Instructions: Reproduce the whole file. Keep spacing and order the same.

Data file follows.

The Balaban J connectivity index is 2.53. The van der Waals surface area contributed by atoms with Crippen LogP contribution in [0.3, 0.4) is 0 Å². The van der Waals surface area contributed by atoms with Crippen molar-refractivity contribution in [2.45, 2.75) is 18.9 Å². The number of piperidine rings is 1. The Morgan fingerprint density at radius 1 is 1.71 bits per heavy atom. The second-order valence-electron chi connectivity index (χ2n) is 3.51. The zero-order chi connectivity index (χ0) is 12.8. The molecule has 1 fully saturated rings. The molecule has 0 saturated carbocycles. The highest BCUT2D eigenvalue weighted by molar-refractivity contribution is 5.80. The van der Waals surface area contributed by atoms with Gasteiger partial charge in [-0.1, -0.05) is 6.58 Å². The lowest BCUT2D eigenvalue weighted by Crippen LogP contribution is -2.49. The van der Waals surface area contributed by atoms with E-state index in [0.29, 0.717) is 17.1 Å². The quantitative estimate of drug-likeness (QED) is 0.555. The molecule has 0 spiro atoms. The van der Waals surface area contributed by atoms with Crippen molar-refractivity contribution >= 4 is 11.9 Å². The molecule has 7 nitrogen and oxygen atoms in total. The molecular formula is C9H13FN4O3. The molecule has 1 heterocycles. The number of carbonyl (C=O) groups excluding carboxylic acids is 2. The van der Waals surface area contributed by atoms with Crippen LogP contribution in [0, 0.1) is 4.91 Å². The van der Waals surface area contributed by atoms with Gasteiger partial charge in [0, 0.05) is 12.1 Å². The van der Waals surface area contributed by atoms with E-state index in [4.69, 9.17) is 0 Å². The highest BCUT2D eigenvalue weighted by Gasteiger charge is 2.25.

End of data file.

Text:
The Balaban J connectivity index is 2.53. The van der Waals surface area contributed by atoms with Crippen LogP contribution in [0.3, 0.4) is 0 Å². The van der Waals surface area contributed by atoms with Crippen molar-refractivity contribution in [2.45, 2.75) is 18.9 Å². The number of piperidine rings is 1. The Morgan fingerprint density at radius 1 is 1.71 bits per heavy atom. The second-order valence-electron chi connectivity index (χ2n) is 3.51. The zero-order chi connectivity index (χ0) is 12.8. The molecule has 1 fully saturated rings. The molecule has 0 saturated carbocycles. The highest BCUT2D eigenvalue weighted by molar-refractivity contribution is 5.80. The van der Waals surface area contributed by atoms with Gasteiger partial charge in [-0.1, -0.05) is 6.58 Å². The lowest BCUT2D eigenvalue weighted by Crippen LogP contribution is -2.49. The van der Waals surface area contributed by atoms with E-state index in [0.29, 0.717) is 17.1 Å². The quantitative estimate of drug-likeness (QED) is 0.555. The molecule has 0 spiro atoms. The van der Waals surface area contributed by atoms with Crippen molar-refractivity contribution >= 4 is 11.9 Å². The molecule has 7 nitrogen and oxygen atoms in total. The molecular formula is C9H13FN4O3. The molecule has 1 heterocycles. The number of carbonyl (C=O) groups excluding carboxylic acids is 2. The van der Waals surface area contributed by atoms with Crippen LogP contribution in [0, 0.1) is 4.91 Å². The van der Waals surface area contributed by atoms with Gasteiger partial charge in [0, 0.05) is 12.1 Å². The van der Waals surface area contributed by atoms with E-state index in [4.69, 9.17) is 0 Å². The highest BCUT2D eigenvalue weighted by Gasteiger charge is 2.25.